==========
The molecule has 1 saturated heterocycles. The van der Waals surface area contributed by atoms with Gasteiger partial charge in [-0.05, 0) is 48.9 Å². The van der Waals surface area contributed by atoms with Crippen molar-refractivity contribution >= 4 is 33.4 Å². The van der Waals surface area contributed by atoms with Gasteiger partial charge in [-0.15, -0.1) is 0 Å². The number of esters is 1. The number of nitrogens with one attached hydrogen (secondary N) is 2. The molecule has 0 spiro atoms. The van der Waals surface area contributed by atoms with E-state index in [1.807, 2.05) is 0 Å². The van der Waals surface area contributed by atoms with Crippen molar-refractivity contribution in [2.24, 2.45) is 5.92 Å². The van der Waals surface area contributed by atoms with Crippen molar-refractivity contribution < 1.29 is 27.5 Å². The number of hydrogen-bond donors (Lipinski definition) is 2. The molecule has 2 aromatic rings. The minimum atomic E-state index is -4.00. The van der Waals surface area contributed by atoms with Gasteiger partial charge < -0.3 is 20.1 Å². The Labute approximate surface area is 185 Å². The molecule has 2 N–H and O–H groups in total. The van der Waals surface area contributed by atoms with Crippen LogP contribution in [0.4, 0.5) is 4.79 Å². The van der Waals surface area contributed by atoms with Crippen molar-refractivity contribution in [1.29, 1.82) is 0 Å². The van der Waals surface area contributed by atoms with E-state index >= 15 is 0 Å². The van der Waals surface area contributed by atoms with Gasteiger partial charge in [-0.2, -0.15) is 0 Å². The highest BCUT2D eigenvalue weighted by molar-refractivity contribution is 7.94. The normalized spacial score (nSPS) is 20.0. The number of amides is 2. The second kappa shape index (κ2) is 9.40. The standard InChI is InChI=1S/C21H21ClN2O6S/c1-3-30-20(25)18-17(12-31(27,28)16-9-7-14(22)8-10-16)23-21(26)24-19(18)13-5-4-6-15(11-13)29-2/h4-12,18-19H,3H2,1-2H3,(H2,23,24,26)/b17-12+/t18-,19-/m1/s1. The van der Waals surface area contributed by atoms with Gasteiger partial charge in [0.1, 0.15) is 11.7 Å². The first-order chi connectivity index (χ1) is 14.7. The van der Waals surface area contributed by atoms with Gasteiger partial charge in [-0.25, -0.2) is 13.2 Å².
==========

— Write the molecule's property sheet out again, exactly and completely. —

The molecule has 1 saturated heterocycles. The van der Waals surface area contributed by atoms with Gasteiger partial charge in [-0.05, 0) is 48.9 Å². The van der Waals surface area contributed by atoms with Crippen molar-refractivity contribution >= 4 is 33.4 Å². The van der Waals surface area contributed by atoms with Gasteiger partial charge in [-0.15, -0.1) is 0 Å². The number of esters is 1. The number of nitrogens with one attached hydrogen (secondary N) is 2. The molecule has 0 spiro atoms. The van der Waals surface area contributed by atoms with E-state index in [1.807, 2.05) is 0 Å². The van der Waals surface area contributed by atoms with Crippen molar-refractivity contribution in [2.24, 2.45) is 5.92 Å². The van der Waals surface area contributed by atoms with Crippen molar-refractivity contribution < 1.29 is 27.5 Å². The number of hydrogen-bond donors (Lipinski definition) is 2. The molecule has 2 aromatic rings. The minimum atomic E-state index is -4.00. The van der Waals surface area contributed by atoms with Gasteiger partial charge < -0.3 is 20.1 Å². The Labute approximate surface area is 185 Å². The molecule has 2 N–H and O–H groups in total. The van der Waals surface area contributed by atoms with Crippen LogP contribution in [0.4, 0.5) is 4.79 Å². The van der Waals surface area contributed by atoms with Crippen molar-refractivity contribution in [1.29, 1.82) is 0 Å². The van der Waals surface area contributed by atoms with E-state index >= 15 is 0 Å². The van der Waals surface area contributed by atoms with Gasteiger partial charge in [-0.2, -0.15) is 0 Å². The highest BCUT2D eigenvalue weighted by molar-refractivity contribution is 7.94. The normalized spacial score (nSPS) is 20.0. The number of amides is 2. The second kappa shape index (κ2) is 9.40. The standard InChI is InChI=1S/C21H21ClN2O6S/c1-3-30-20(25)18-17(12-31(27,28)16-9-7-14(22)8-10-16)23-21(26)24-19(18)13-5-4-6-15(11-13)29-2/h4-12,18-19H,3H2,1-2H3,(H2,23,24,26)/b17-12+/t18-,19-/m1/s1. The van der Waals surface area contributed by atoms with Gasteiger partial charge in [0.1, 0.15) is 11.7 Å². The first-order chi connectivity index (χ1) is 14.7. The van der Waals surface area contributed by atoms with Gasteiger partial charge in [-0.25, -0.2) is 13.2 Å².